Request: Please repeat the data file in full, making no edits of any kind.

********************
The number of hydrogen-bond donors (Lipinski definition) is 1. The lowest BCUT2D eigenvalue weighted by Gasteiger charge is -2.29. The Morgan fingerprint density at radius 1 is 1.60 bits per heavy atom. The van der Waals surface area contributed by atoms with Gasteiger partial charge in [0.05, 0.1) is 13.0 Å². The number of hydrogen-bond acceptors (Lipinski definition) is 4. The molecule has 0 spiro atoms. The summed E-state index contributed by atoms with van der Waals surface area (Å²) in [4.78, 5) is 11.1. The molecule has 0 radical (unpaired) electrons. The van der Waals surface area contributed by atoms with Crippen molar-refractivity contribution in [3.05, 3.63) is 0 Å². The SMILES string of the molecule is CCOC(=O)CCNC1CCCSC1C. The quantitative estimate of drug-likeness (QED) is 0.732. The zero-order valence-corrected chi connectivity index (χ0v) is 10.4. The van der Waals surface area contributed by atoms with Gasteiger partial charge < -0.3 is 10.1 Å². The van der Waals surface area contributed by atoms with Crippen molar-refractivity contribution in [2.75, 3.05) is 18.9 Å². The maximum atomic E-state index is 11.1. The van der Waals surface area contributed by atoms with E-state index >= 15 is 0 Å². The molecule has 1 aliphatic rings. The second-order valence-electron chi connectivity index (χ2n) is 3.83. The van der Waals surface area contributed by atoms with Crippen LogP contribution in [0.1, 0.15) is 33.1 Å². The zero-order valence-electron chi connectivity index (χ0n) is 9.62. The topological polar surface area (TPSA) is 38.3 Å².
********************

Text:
The number of hydrogen-bond donors (Lipinski definition) is 1. The lowest BCUT2D eigenvalue weighted by Gasteiger charge is -2.29. The Morgan fingerprint density at radius 1 is 1.60 bits per heavy atom. The van der Waals surface area contributed by atoms with Gasteiger partial charge in [0.05, 0.1) is 13.0 Å². The number of hydrogen-bond acceptors (Lipinski definition) is 4. The molecule has 0 spiro atoms. The summed E-state index contributed by atoms with van der Waals surface area (Å²) in [4.78, 5) is 11.1. The molecule has 0 radical (unpaired) electrons. The van der Waals surface area contributed by atoms with Crippen molar-refractivity contribution in [3.05, 3.63) is 0 Å². The SMILES string of the molecule is CCOC(=O)CCNC1CCCSC1C. The quantitative estimate of drug-likeness (QED) is 0.732. The zero-order valence-corrected chi connectivity index (χ0v) is 10.4. The van der Waals surface area contributed by atoms with Gasteiger partial charge < -0.3 is 10.1 Å². The van der Waals surface area contributed by atoms with Crippen molar-refractivity contribution in [2.75, 3.05) is 18.9 Å². The maximum atomic E-state index is 11.1. The van der Waals surface area contributed by atoms with E-state index >= 15 is 0 Å². The molecule has 1 aliphatic rings. The second-order valence-electron chi connectivity index (χ2n) is 3.83. The van der Waals surface area contributed by atoms with Crippen LogP contribution in [0.1, 0.15) is 33.1 Å². The zero-order valence-electron chi connectivity index (χ0n) is 9.62. The topological polar surface area (TPSA) is 38.3 Å².